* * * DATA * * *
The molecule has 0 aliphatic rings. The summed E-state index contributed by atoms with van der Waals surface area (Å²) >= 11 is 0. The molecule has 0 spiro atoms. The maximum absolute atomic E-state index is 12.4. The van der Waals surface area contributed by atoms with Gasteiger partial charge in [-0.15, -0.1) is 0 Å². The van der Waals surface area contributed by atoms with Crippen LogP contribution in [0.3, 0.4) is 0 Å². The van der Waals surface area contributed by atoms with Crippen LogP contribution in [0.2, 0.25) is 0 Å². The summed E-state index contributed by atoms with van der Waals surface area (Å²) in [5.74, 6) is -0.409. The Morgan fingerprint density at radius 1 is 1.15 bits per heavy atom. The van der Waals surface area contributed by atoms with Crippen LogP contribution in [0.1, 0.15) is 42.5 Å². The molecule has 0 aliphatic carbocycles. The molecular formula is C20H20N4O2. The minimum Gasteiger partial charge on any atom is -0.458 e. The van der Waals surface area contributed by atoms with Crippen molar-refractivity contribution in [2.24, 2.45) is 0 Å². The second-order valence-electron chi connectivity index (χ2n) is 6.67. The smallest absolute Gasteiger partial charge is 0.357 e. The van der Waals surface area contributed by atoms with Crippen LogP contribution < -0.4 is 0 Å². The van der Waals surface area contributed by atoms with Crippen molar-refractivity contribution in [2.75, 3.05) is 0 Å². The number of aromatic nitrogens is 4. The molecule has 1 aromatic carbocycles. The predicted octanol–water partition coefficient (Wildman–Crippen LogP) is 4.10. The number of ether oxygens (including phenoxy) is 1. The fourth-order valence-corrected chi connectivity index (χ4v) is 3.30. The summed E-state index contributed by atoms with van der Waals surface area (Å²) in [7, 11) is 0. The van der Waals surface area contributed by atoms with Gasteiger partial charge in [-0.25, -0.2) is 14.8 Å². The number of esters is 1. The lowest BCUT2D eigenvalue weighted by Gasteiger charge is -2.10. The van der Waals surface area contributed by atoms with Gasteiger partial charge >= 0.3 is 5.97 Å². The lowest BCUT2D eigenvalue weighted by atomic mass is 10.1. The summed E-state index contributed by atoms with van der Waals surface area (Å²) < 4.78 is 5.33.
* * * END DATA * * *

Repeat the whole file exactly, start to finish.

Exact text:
The molecule has 0 aliphatic rings. The summed E-state index contributed by atoms with van der Waals surface area (Å²) >= 11 is 0. The molecule has 0 spiro atoms. The maximum absolute atomic E-state index is 12.4. The van der Waals surface area contributed by atoms with Gasteiger partial charge in [-0.15, -0.1) is 0 Å². The van der Waals surface area contributed by atoms with Crippen LogP contribution in [0.3, 0.4) is 0 Å². The van der Waals surface area contributed by atoms with Crippen LogP contribution in [0.2, 0.25) is 0 Å². The summed E-state index contributed by atoms with van der Waals surface area (Å²) in [5.74, 6) is -0.409. The Morgan fingerprint density at radius 1 is 1.15 bits per heavy atom. The van der Waals surface area contributed by atoms with Crippen LogP contribution in [0.1, 0.15) is 42.5 Å². The molecule has 0 aliphatic carbocycles. The molecular formula is C20H20N4O2. The minimum Gasteiger partial charge on any atom is -0.458 e. The van der Waals surface area contributed by atoms with Crippen molar-refractivity contribution in [2.24, 2.45) is 0 Å². The second-order valence-electron chi connectivity index (χ2n) is 6.67. The smallest absolute Gasteiger partial charge is 0.357 e. The van der Waals surface area contributed by atoms with Crippen LogP contribution < -0.4 is 0 Å². The van der Waals surface area contributed by atoms with Crippen molar-refractivity contribution in [2.75, 3.05) is 0 Å². The number of aromatic nitrogens is 4. The molecule has 1 aromatic carbocycles. The predicted octanol–water partition coefficient (Wildman–Crippen LogP) is 4.10. The number of ether oxygens (including phenoxy) is 1. The fourth-order valence-corrected chi connectivity index (χ4v) is 3.30. The summed E-state index contributed by atoms with van der Waals surface area (Å²) in [7, 11) is 0. The van der Waals surface area contributed by atoms with Gasteiger partial charge in [-0.25, -0.2) is 14.8 Å². The number of esters is 1. The lowest BCUT2D eigenvalue weighted by Gasteiger charge is -2.10. The van der Waals surface area contributed by atoms with Gasteiger partial charge >= 0.3 is 5.97 Å². The lowest BCUT2D eigenvalue weighted by atomic mass is 10.1. The summed E-state index contributed by atoms with van der Waals surface area (Å²) < 4.78 is 5.33.